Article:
Steven Galloway  

Author of "The Cellist of Sarajevo"

Steven Galloway is the author of three novels, most recently "The Cellist of Sarajevo," an international bestseller. He has won the Borders Original Voice Award, the OLA Evergreen Award, and the George Ryga Award for Social Awareness in Literature, and been nominated for the Internation IMPAC Dublin Literary Award, the Scotiabank Giller Prize, the Richard & Judy Book of the Year Award, the Ethel Wilson Fiction Prize, the Canadian Booksellers Association Fiction Award, and the Amazon.ca/Books in Canada First Novel Award. His work has been published in over thirty countries and optioned for film. Galloway teaches Creative Writing at the University of British Columbia and lives in Vancouver, Canada.

Speech Topics


The Role of Art in Civilization

In recent times, artistic expression and the engagement with art has become increasingly marginalized, considered by many to be an effete and elitist activity. But we’ve made a mistake—we’ve confused what civilization is with what civilization allows us to have. Civilization isn’t roads, bridges, buildings, stock markets, governments, and businesses; civilization is a basic agreement and shared set of values that allow us to have these things. And art is the most indestructible way of asserting and changing these values and agreements. When all else fails us, it is still there. A society that dismisses this central act, that relegates the genuine work it does until it appears alongside the antics of celebrities, it does so at its peril.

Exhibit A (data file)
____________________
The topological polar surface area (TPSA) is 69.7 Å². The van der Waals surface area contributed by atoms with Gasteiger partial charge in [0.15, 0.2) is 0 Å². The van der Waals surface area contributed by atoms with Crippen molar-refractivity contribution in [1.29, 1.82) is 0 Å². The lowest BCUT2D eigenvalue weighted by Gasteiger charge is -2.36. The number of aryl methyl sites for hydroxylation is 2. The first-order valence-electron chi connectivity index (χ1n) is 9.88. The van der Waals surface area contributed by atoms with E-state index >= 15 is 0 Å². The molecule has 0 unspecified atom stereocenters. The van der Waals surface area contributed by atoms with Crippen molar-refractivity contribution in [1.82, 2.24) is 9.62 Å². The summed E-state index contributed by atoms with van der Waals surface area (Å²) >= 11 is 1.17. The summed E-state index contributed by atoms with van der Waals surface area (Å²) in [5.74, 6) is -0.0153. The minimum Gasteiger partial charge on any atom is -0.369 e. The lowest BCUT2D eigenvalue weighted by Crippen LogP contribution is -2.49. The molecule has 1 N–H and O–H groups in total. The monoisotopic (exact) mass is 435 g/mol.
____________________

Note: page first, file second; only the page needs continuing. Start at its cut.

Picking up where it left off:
The Abdication of Hatred

If a stranger were to walk up to us on the street and tell us they loved us, few, if any, of us would immediately return that love. But if the same person were to tell us they hated us, more often than not that hate would be returned in full force. Why is that, and what does it do to us when we begin to hate groups of people because they hated us first?

MFA in a Day Workshop

Having taught fiction writing at a graduate level for ten years, I believe there are a few very basic techniques and ways of approaching the writing of fiction that can be taught in an afternoon. Most of them (for example, how to move between a third-person narrator and the inside of a character’s head) are things writers understand subconsciously, but why not understand the technical aspects of them consciously?

Writing What You Don’t Know Workshop

The old trope “write what you know” is alive and well. But what if you want to write about something that you have no personal experience with or biographical connection to? How do you go about doing that in an accurate and respectful manner?

The Cellist of Sarajevo

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